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Why 'Freedom Fries' Never Stuck

Complete video at: Psychologist Lera Boroditsky digs into the linguistics of 'freedom fries' to understand why the patriotic phrase never quite took off with the general public. ----- Do the languages we speak shape the way we think? For example, how do we think about time? The word "time" is the most frequent noun in the English language. Time is ubiquitous yet ephemeral. It forms the very fabric of our experience, and yet it is unperceivable: we cannot see, touch, or smell time. How do our minds create this fundamental aspect of experience? Do patterns in language and culture influence how we think about time? Do languages merely express thoughts, or do the structures in languages (without our knowledge or consent) shape the very thoughts we wish to express? Can learning new ways to talk change how you think? Is there intrinsic value in human linguistic diversity? Join us as Stanford cognitive scientist Lera Boroditsky re-invigorates this long standing debate with data from experiments done around the world, from China, to Indonesia, Israel, and Aboriginal Australia. - The Long Now Foundation Lera Boroditsky is an Assistant Professor of Psychology at Stanford University and Editor in Chief of Frontiers in Cultural Psychology. Professor Boroditsky does research in cognitive science with a specific focus on cognitive linguistics. She studies language and cognition, specifically focusing on interactions between language, cognition, and perception. She received her B.A. from Northwestern University and her Ph.D. from Stanford University, where her thesis advisor was Gordon Bower.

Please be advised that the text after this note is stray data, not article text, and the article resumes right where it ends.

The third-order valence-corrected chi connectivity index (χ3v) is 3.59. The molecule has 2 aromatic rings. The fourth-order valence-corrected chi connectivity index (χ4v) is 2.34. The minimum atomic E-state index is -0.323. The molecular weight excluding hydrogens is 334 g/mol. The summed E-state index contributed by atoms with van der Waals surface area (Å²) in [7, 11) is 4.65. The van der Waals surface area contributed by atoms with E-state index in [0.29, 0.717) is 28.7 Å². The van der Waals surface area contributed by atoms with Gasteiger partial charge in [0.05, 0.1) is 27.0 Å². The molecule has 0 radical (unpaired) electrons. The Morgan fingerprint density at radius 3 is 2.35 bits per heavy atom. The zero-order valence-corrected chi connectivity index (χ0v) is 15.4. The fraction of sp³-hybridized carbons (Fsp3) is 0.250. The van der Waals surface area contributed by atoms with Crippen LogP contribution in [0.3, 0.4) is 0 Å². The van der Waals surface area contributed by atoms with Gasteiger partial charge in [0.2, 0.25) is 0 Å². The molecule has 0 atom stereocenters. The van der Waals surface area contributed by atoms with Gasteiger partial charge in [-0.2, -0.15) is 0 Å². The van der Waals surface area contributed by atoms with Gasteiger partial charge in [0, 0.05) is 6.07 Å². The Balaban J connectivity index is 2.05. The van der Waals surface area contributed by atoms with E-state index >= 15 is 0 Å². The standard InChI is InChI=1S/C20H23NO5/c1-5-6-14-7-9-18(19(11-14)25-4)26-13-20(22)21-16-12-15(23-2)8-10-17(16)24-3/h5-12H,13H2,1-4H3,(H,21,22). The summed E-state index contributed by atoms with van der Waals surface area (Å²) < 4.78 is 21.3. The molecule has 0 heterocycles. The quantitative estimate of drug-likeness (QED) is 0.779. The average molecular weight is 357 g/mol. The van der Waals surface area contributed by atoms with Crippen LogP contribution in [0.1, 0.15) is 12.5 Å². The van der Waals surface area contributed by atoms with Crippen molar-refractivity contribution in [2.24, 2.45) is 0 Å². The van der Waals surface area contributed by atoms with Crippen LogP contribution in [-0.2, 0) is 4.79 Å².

Length: 03:17


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